February 2, 2009

Reaping What They’ve Sown [9:17 am]

Hard to believe that the record companies are going to get much sympathy, despite the tone of this article: Despite Accord With Apple, Music Labels Still Fret (pdf)

The announcement on Jan. 6 seemed to signal a rapprochement between the music industry and its biggest distributor: record companies gave up their demand for copyright protection (called digital rights management) and Apple allowed flexible pricing, so the labels could charge more for new or popular tracks.

But according to one music industry executive involved in the negotiations, Apple’s primary goal was securing distribution of music over its iPhone, as mobile phones are expected to become an increasingly important outlet for music.

[...] Apple, according to a music industry official involved in the negotiations, offered to negotiate variable pricing about a year ago. Most songs cost 99 cents, of which the label receives about 70 cents and Apple receives the remainder, although the breakdown varies slightly among the labels.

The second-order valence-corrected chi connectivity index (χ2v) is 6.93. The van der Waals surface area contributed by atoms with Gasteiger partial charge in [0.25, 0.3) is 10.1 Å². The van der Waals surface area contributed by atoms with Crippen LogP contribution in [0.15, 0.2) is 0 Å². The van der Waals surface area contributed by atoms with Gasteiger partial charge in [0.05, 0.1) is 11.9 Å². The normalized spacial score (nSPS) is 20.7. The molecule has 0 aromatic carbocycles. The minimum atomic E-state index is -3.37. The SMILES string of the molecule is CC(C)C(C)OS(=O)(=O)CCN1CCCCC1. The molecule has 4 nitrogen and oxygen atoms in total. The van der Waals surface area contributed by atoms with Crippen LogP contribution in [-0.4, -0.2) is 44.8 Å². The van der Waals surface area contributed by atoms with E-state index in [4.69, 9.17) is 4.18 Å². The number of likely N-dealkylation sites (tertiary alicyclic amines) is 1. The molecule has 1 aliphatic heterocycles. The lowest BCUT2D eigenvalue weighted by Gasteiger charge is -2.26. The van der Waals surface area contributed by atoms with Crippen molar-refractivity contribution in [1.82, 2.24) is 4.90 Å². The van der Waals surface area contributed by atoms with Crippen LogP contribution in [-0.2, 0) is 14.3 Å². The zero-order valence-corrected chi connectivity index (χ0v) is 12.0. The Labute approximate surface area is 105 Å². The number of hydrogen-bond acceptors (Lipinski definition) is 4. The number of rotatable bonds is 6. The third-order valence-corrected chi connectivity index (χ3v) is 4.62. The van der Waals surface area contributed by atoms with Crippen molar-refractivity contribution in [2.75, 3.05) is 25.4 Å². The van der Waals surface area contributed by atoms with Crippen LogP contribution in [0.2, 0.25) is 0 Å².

Apple indicated it was willing to make the switch to variable pricing provided that the music companies — which negotiate individually with Apple to avoid colluding — would agree to license songs for wireless downloads on the iPhone, as well as drop copyright protections using digital rights management, or D.R.M., software.

All the labels agreed except Sony Music. Its chairman, Mr. Schmidt-Holtz, wanted the pricing to go into effect right after the announcement, while Mr. Jobs wanted a longer time horizon. According to a person briefed on the telephone call, Mr. Schmidt-Holtz and Mr. Jobs had a heated exchange by phone on Christmas Eve. Eventually, Sony gave in and agreed to a longer waiting period.

Even if Mr. Jobs does not get personally involved in future negotiations, music executives still fear dealing with Apple. One chit the company holds is the power of the iTunes home page, where it promotes music. They also say that the entire Apple staff, including Eddie Cue, the vice president in charge of iTunes who handles the relationships with the record labels, do their best to follow Mr. Jobs’s style in their own negotiating.

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